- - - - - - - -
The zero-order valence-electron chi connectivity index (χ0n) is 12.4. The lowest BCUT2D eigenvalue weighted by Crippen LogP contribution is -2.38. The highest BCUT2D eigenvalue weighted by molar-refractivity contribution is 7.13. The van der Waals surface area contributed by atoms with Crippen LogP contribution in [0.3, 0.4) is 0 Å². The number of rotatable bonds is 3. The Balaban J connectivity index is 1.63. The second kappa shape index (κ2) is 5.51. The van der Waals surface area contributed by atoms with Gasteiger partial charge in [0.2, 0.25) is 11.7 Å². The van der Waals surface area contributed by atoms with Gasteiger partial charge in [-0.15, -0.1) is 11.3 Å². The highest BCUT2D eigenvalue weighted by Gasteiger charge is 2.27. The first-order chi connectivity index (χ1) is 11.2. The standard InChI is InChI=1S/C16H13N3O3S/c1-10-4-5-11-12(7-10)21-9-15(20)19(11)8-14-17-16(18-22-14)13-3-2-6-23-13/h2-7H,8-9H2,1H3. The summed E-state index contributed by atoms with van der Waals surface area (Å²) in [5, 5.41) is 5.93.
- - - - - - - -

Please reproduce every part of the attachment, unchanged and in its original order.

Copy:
The zero-order valence-electron chi connectivity index (χ0n) is 12.4. The lowest BCUT2D eigenvalue weighted by Crippen LogP contribution is -2.38. The highest BCUT2D eigenvalue weighted by molar-refractivity contribution is 7.13. The van der Waals surface area contributed by atoms with Crippen LogP contribution in [0.3, 0.4) is 0 Å². The number of rotatable bonds is 3. The Balaban J connectivity index is 1.63. The second kappa shape index (κ2) is 5.51. The van der Waals surface area contributed by atoms with Gasteiger partial charge in [0.2, 0.25) is 11.7 Å². The van der Waals surface area contributed by atoms with Gasteiger partial charge in [-0.15, -0.1) is 11.3 Å². The highest BCUT2D eigenvalue weighted by Gasteiger charge is 2.27. The first-order chi connectivity index (χ1) is 11.2. The standard InChI is InChI=1S/C16H13N3O3S/c1-10-4-5-11-12(7-10)21-9-15(20)19(11)8-14-17-16(18-22-14)13-3-2-6-23-13/h2-7H,8-9H2,1H3. The summed E-state index contributed by atoms with van der Waals surface area (Å²) in [5, 5.41) is 5.93.